Report: Most companies in India unprepared for terror attacks

Systems reportedly not in place to help protect workers, residents

Some such as the Aditya Birla business group, the local unit of PepsiCo Inc. or India's top tech and back office service firms say they have processes that address situations arising out of attacks or emergencies.

PepsiCo India Holdings Pvt. Ltd has, for the last six years, in place what is calls a crisis management team comprising six managers from different functions and headed by a non-executive board member. The Gurgaon-based company, which spends Rs5 crore a year on security in India, is looking to install a digital system, which will help zero in on an employee's location. "There are technological solutions available which can help us track our employees and also enable them to reach out in case of emergency," says Pavan Bhatia, executive director for human resources at PepsiCo India.

After last week?s attacks, a travel advisory was sent out from PepsiCo's Purchase, New York, headquarters against its people travelling to Mumbai, he added.

At mining company Vedanta Resource Plc.'s Indian operations, "top performing management trainees are given the opportunity to work as shift security officers periodically before they take on their respective roles," says A. Thirunavukkarasu, president, group human resources, at the company that engages 15 different agencies to take care of its plants and its 20,000 employees.

Thirunavukkarasu says the company has installed biometric entry protection systems at select locations.

In Bangalore, Infosys Technologies Ltd, India?s second ranked tech services company by revenues, has a business contingency group that takes over when a crisis happens. ?It is activated immediately. They will do a round-the-clock monitoring? in the event of a crisis, says T.V. Mohandas Pai, director and head of human resources at the firm.

Infosys says it has disaster recovery centres, mandated in customer contracts, spread across multiple locations that it doesn?t disclose.

Like Infosys, Aditya Birla group firms and several others mandate that no two senior staff take the same flight when they travel and provide personal security to senior personnel.

Santrupt Misra, group director for human resources at Aditya Birla group, which includes companies such as Grasim Industries Ltd and UltraTech Cement Ltd, won?t reveal details but says his company has in place clear processes for events that require ?drop-dead succession?. The group works closely with firms such as International SOS Online Inc., a top name in worldwide emergency health care assistance and security services.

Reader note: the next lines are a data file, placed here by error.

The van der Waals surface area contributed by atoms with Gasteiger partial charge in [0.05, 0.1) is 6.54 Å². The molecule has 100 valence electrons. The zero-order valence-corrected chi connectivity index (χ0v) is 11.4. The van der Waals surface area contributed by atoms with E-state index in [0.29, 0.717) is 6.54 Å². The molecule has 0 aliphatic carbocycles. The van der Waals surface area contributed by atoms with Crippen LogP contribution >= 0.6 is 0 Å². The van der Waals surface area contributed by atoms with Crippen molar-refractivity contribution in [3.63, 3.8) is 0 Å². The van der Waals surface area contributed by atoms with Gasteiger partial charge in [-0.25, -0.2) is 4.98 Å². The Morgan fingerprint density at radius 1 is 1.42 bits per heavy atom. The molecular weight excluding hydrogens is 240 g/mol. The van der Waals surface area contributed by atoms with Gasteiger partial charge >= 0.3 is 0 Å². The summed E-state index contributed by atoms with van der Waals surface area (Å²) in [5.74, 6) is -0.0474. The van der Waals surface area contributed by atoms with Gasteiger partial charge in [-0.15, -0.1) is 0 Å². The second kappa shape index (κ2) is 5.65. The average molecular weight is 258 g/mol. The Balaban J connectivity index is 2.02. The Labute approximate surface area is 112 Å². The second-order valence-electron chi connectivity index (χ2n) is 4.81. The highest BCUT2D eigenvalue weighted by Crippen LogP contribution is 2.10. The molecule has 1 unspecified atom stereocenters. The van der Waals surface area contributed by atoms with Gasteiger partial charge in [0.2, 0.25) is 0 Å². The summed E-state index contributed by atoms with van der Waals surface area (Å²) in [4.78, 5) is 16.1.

The oil-to-steel conglomerate, Essar Group, keeps its emergency response system on its toes by internal and external safety audit checks by risk management companies, said a senior executive, who did not want to be named because he is not authorized to talk with the media. Some 90% of the group's sites in Hazira and Vadinar, both in Gujarat, and its corporate office in Mumbai follow the US Occupational Safety and Health Administration norms that focus on workplace safety and health.

Insurance-related processes help, this executive said. "We conduct mock drills (nine in the last 18 months at the refinery) and rehearse it to insurance companies for cover," he said.

Mahindra and Mahindra group, whose flagship is an eponymous auto maker, set up Mahindra Special Services Group, a team to protect the business group's assets, in 2000. The unit has since evolved into a business that serves the likes of Hindustan Unilever Ltd, ICICI Bank Ltd, Kotak Mahindra Bank Ltd and Essar. It devises contingency plans for emergencies.

Says Raghu Raman, chief executive of Mahindra Special Services Group, "Certain locations that have been identified will be turned into a command centre, where external lines will be laid out, fax machines set up, additional mobile phones set up and several new communication lines are opened up."

Formerly an army captain, Raman rues what he calls the "moralistic" attitude of Indian companies and chief executives who lay the responsibility for security entirely at the government's door.

"It is high time corporate India wakes up; it cannot be an individualistic selfish view," he says, hoping this lesson has been driven down into the heads of the influentials for the first time after last week's attacks.